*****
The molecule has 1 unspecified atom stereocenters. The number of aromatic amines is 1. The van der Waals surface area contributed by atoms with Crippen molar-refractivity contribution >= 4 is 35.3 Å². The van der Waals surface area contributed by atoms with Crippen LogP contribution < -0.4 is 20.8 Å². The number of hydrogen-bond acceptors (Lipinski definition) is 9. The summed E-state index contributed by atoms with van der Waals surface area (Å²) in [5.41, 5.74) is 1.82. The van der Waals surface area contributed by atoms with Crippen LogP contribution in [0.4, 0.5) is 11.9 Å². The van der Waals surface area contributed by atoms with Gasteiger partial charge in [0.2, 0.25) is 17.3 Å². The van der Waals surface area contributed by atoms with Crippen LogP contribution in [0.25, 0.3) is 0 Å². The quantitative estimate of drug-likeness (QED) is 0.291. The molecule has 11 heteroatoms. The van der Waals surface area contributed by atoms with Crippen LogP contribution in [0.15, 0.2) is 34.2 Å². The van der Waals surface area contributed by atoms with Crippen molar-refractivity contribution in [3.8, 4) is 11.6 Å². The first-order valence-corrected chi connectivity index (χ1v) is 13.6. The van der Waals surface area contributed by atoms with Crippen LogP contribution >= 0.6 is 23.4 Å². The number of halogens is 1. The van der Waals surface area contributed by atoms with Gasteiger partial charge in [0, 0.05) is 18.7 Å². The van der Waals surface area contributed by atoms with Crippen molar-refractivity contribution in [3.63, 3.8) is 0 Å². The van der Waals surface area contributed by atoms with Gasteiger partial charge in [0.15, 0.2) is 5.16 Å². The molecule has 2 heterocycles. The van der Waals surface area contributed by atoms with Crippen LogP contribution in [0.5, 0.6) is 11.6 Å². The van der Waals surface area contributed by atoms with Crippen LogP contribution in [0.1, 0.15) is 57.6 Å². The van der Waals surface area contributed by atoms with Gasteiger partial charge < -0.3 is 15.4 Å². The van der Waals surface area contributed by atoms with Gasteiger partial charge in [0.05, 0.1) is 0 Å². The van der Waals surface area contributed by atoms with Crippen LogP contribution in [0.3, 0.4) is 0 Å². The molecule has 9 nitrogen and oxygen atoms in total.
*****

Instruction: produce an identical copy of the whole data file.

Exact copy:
The molecule has 1 unspecified atom stereocenters. The number of aromatic amines is 1. The van der Waals surface area contributed by atoms with Crippen molar-refractivity contribution >= 4 is 35.3 Å². The van der Waals surface area contributed by atoms with Crippen LogP contribution < -0.4 is 20.8 Å². The number of hydrogen-bond acceptors (Lipinski definition) is 9. The summed E-state index contributed by atoms with van der Waals surface area (Å²) in [5.41, 5.74) is 1.82. The van der Waals surface area contributed by atoms with Crippen LogP contribution in [0.4, 0.5) is 11.9 Å². The van der Waals surface area contributed by atoms with Gasteiger partial charge in [0.2, 0.25) is 17.3 Å². The van der Waals surface area contributed by atoms with Crippen LogP contribution in [0.25, 0.3) is 0 Å². The quantitative estimate of drug-likeness (QED) is 0.291. The molecule has 11 heteroatoms. The van der Waals surface area contributed by atoms with Crippen LogP contribution in [0.15, 0.2) is 34.2 Å². The van der Waals surface area contributed by atoms with Crippen molar-refractivity contribution in [3.8, 4) is 11.6 Å². The first-order valence-corrected chi connectivity index (χ1v) is 13.6. The van der Waals surface area contributed by atoms with Crippen LogP contribution >= 0.6 is 23.4 Å². The number of halogens is 1. The van der Waals surface area contributed by atoms with Gasteiger partial charge in [0, 0.05) is 18.7 Å². The van der Waals surface area contributed by atoms with Crippen molar-refractivity contribution in [3.63, 3.8) is 0 Å². The van der Waals surface area contributed by atoms with Gasteiger partial charge in [0.15, 0.2) is 5.16 Å². The molecule has 2 heterocycles. The van der Waals surface area contributed by atoms with Crippen LogP contribution in [0.5, 0.6) is 11.6 Å². The van der Waals surface area contributed by atoms with Crippen LogP contribution in [0.1, 0.15) is 57.6 Å². The van der Waals surface area contributed by atoms with Gasteiger partial charge < -0.3 is 15.4 Å². The van der Waals surface area contributed by atoms with Gasteiger partial charge in [0.05, 0.1) is 0 Å². The van der Waals surface area contributed by atoms with Crippen LogP contribution in [0.3, 0.4) is 0 Å². The molecule has 9 nitrogen and oxygen atoms in total.